Benjamin Burombo Flats: independence symbolism

The Chronicle

Mashudu Netsianda, Senior Reporter
BUROMBO Flats in Bulawayo, named after one of the country’s founding nationalists and a trade unionist who organised workers’ strikes against all forms of discrimination against blacks during the Rhodesian era, has significant history in the country’s fight for independence.

The Bulawayo City Council (BCC)-owned property, while having deteriorated over the years due to lack of maintenance, still tells a unique story of an outstanding pioneer freedom fighter.

The council has neglected this historically significant structure, which is visibly in a state of decay.
Coated in red dust and rust, with cracks on the concrete walls and peeling paint due to years of decay, the three derelict blocks of flats in Nguboyenja suburb are in urgent need of rehabilitation.

As one walks through the dark corridors, they are greeted a by foul smell with walls plastered with a thick layer of grime.

Several windowpanes are broken and residents have resorted to using cardboard and plastics to cover windows. In some entryways, a visitor is greeted by a stench emanating from bat droppings.

Burombo Flat in Nguboyenja, Bulawayo

The structural decay is worsened by ageing water and sewer reticulation infrastructure as water easily seeps into homes when it rains and the dampness on the walls says it all.

Renowned historian, Mr Phathisa Nyathi, said Burombo Flats were named after Benjamin Burombo who was born in 1909 in Buhera, Manicaland Province, and died in 1959.

Being one of the earliest and most respected of the African nationalists in Zimbabwe, Cde Burombo came to Bulawayo in the early years of World War II and earned a living by selling biscuits in the railway compound.

“In 1947, Benjamin Burombo formed the British African National Voice Association (BANVA) during his stay in Bulawayo. His trade union movement took part in the defence of rural Africans who were facing evictions following the implementation of the 1930 Land Apportionment Act,” said Mr Nyathi.

“Burombo and his trade union movement worked tirelessly in Insiza District where whites returning from the Second World War (1939-45) were settling on the land and embarking on agricultural production.”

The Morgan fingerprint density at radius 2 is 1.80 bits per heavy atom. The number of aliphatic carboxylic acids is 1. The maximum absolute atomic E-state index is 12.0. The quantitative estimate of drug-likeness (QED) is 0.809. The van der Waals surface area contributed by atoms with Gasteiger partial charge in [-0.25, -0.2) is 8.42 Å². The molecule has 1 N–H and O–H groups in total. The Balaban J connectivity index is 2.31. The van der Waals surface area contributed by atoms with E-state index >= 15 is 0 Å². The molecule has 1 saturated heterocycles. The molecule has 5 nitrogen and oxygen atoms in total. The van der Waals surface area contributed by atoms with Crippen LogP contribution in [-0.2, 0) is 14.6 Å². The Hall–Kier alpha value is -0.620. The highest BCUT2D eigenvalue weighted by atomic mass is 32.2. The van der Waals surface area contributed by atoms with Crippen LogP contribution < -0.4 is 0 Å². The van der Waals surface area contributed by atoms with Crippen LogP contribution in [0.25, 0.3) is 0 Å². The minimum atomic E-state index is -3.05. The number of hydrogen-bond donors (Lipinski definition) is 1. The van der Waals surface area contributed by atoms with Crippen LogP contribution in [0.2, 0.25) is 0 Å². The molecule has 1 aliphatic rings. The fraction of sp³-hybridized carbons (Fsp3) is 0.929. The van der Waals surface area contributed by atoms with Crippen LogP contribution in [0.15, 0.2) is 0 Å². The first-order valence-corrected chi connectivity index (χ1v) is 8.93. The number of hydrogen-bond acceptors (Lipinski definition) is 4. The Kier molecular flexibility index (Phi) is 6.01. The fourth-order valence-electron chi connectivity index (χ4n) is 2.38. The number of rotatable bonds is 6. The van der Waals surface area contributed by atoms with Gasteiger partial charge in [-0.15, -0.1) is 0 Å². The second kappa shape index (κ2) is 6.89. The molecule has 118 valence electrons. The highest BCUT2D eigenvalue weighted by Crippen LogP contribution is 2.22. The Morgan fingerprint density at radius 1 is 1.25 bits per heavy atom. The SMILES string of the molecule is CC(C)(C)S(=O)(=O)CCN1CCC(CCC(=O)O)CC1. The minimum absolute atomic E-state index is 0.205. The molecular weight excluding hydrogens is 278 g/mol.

Although he never received any formal education, Burombo taught himself the rudiments of law by his own reading.

In 1948 he was largely instrumental in organising a countrywide strike that led to an urgent examination of wages by the Native Labour Board. He bitterly opposed the proposed Native Land Husbandry Bill, and when the Bill became law in 1951, he successfully challenged a number of cases where the Act had been wrongly implemented by native commissioners.

Burombo’s successes in this direction provided the inspiration for the next generation of nationalist leaders to mount a full-scale campaign against the Act in the late 1950s.

Mr Nyathi said when cattle were being culled, it took Burombo to campaign against the racist economically disempowering laws of Rhodesia.

“Burombo worked closely with the likes of Limu Sikhathi Mafu, son of the famous Chief Maduna of Godlwayo.

He is also remembered for his role in the landmark 1948 general strike, which was initiated by an umbrella body, Bulawayo Federation of African Workers Union whose leadership included the likes of Grey Mabhalane Bango,” he said.

Burombo’s death in 1959 came at the dawn of the birth and rise of African nationalism and his name was canonised through the construction of blocks of flats named after him.

Disgruntled residents living at Burombo Flats said they are fed up with the deplorable living conditions they are living under at the municipal-owned flats.

They implored the Government to intervene and address their plight following BCC’s failure to attend to their pleas.

“I came here in Bulawayo in the 1960s and worked in the industrial areas for 32 years until I retired. I stayed at Benjamin Burombo Flats since 1978,” said Mr Johannes Ncube, a resident.

“We are living under deplorable conditions and to us this place was named after a liberation icon yet it is not given the kind of respect it deserves.”

Ms Dorah Ndlovu, one of the few pioneer residents said: “When I came to stay here it was for a place reserved for bachelors. I was looking for accommodation and when I secured a place here albeit on a temporary basis. I was told to be on the waiting for accommodation, but until today is almost 50 years now I am still staying at Burombo Flats.”

Ms Ndlovu said the toilets were not working and for the past six months there has been no power.

“We are appealing to Government to intervene. As it is I live with my grand-children and we are forced to cram ourselves in a single room paying $1 000 to council for rentals,” she said.

When Chronicle visited the residential property, the news crew observed that some sections of the Burombo Flats have no running water and no electricity.

Bulawayo will be hosting this year’s 42nd Independence Anniversary Celebrations at Barbourfields Stadium, a short distance away from Burombo Flats.

This year’s Independence celebrations together with the Children’s Party will be held under the theme: “[email protected] 42- Leaving no one and no place behind.”

The theme dovetails with the Second Republic’s drive towards the promotion of national unity, devolution and decentralisation.

The Independence Flame will be taken from Khami Monument through Bulawayo suburbs on April 17 on its way to the Bulawayo Natural Museum of Zimbabwe.

It will pass through Nkulumane, Nketa, Emganwini, Tshabalala, Pelandaba, Pumula, Magwegwe, Gwabalanda, Luveve, Emakhandeni, Entumbane and then the city centre.

Article Source: The Chronicle

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